How Much Does Adrian Peterson Have Left In The Tank?

Photo: Jeremy Brevard-USA TODAY Sports

Following Washington running back Derrius Guice turning himself in on domestic violence charges of strangulation, three counts of assault and battery, and one count of destruction of property, the Washington Football Team acted swiftly to release him from the team.

It was the quick and correct decision given the severity of the charges against him and the nature in which he came into custody.

Guice, the team’s 59th overall pick in the second round of the 2018 NFL Draft, never really got his career off the ground, despite being one of the more talented players in the draft class. Guice suffered an ACL injury in the preseason of his rookie year that forced him to miss the whole season. The following year he once again injured his knee, this time in Week 1, which caused him to miss another 10 weeks. He returned to play in four games, but once again ended the year on the injured list with another knee injury, this time an MCL sprain.

2020 was supposed to be a big year for Guice, but his own actions have taken that opportunity away from him. That leaves the starting running back job in Washington a lot more open than they were planning.

Though the starting gig isn’t headlined by who the team intended, there is a clear frontrunner for it: long-time NFL veteran, and future Hall of Famer, Adrian Peterson.

After 10 seasons with the Minnesota Vikings, where Peterson was one of the best offensive players in the league for the better part of a decade, Peterson bounced around as an older free agent from New Orleans to Arizona then finally landing in Washington in 2018. Though the plan was never for Peterson to be the long-term starter, that is exactly what he has been due to Guice’s injuries. Over the past two seasons, Peterson has started in 31 of a possible 32 games for the franchise, rushing for more than 1,900 yards and 12 rushing touchdowns in the process.

As of this past March, Peterson is 35 years old. If it weren’t for Frank Gore, he’d be the oldest running back in the league. Due to how long he’s been around, the starting job means Peterson is one step closer to a career goal he set out for himself back in his rookie days: to be the NFL’s all-time leader in rushing. 

“That’s one of the goals I set to myself when I entered the NFL was to pass the GOAT (Emmitt Smith)” Peterson said. “I look forward to playing a couple more years, 3-4 more years, who knows, depending on how my body is feeling.”

At 14,216 career rushing yards (fifth-most all-time), Peterson is just 4,139 rushing yards short of Smith’s 18,355 record. However, he’s only 2,510 yards short of Walter Payton’s 16,726 for second place.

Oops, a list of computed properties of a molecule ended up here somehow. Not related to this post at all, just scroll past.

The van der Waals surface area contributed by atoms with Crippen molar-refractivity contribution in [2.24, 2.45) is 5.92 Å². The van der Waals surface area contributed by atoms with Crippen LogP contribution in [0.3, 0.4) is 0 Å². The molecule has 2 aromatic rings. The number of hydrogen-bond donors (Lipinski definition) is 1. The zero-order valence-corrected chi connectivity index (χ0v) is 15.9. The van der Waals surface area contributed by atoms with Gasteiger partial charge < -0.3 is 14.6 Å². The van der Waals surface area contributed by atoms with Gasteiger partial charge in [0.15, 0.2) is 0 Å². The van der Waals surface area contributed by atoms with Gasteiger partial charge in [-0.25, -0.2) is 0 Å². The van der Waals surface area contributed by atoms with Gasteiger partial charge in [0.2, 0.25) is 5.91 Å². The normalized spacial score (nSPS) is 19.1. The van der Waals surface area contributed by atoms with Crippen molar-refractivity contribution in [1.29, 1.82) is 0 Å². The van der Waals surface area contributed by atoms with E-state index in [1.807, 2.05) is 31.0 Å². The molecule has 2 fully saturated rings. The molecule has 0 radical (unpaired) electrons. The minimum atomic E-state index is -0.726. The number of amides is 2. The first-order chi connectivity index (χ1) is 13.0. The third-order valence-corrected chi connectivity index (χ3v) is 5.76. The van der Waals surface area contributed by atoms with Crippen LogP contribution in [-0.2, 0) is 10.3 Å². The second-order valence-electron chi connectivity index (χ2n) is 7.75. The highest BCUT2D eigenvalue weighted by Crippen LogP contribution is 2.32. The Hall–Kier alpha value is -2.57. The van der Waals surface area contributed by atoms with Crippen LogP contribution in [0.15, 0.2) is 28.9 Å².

With not only the all-time rushing title but now the starting job in Washington in his sights, what can we expect from Peterson here in 2020, and how much does he have left in the tank?

Peterson led Washington in running back snaps last year with 402. That was 42% of the team’s total offensive snaps. Chris Thompson was a somewhat close second with 310, which was a little over 32%. But though the snaps were in the same realm of usage, the stats were not, and clearly had roles to them.

Peterson finished the season with 898 rushing yards on 211 carries, which was a respectable 4.3 yards-per-carry average. Meanwhile, Thompson recorded just 137 rushing yards on 37 attempts. Where Thompson was more valuable for Washington was in the passing game, as he saw 58 targets to Peterson’s 23. Peterson had just 142 receiving yards on the season to Thompson’s 378.

Now, here’s the big difference this season: not only is Guice no longer on the team to take carries and targets from Peterson, neither is Thompson. Thompson signed with the Jacksonville Jaguars this offseason, but there is a new character who joins the mix, the versatile Antonio Gibson from Memphis.

Washington drafted Gibson in the third round of the 2020 NFL Draft. They drafted him for his versatility, as Gibson finished the season with more receptions (38) than carries (33). He was productive at both, which is certainly something Washington liked when targeting him in the draft. But where we weren’t sure where Gibson was going to play as a running back in Washington—though he’ll be a receiver, too—now with Guice gone things get more streamlined.

Peterson should be the early-down back where Gibson, in theory, could assume most of the pass-catching duties. The biggest difference will be in pass protection. No matter how good of a pass-catcher you are out of the backfield, if you can’t pass-protect, the team can’t trust you on passing downs. Unfortunately for Gibson, our own Kyle Crabbs said in Gibson’s scouting report pre-draft that pass protection is not something Gibson has a lot of experience doing.

“We're starting from scratch here,” Crabbs said. “If [Gibson] wasn't in the backfield, he was in the slot and releasing into routes. He's got a great build for pass protection, given his body density and functional strength — but application to pass pro will be effectively like learning a new language for him given no exposure to it.”

This could then lend to Peterson being on the field even more. Peterson may have only seen 23 targets in 2019, but he did have a 73% catch percentage, which is plenty reliable coming out of the backfield.

So in terms of answering the question “how much does Peterson have left in the tank,” we’re about to get a great look at the answer because Washington is about to give the 35-year-old all he can handle in 2020.

Written By:

Trevor Sikkema

Senior NFL Draft Analyst

Senior NFL Draft Analyst for The Draft Network. Co-Host of the Locked On NFL Draft Podcast.

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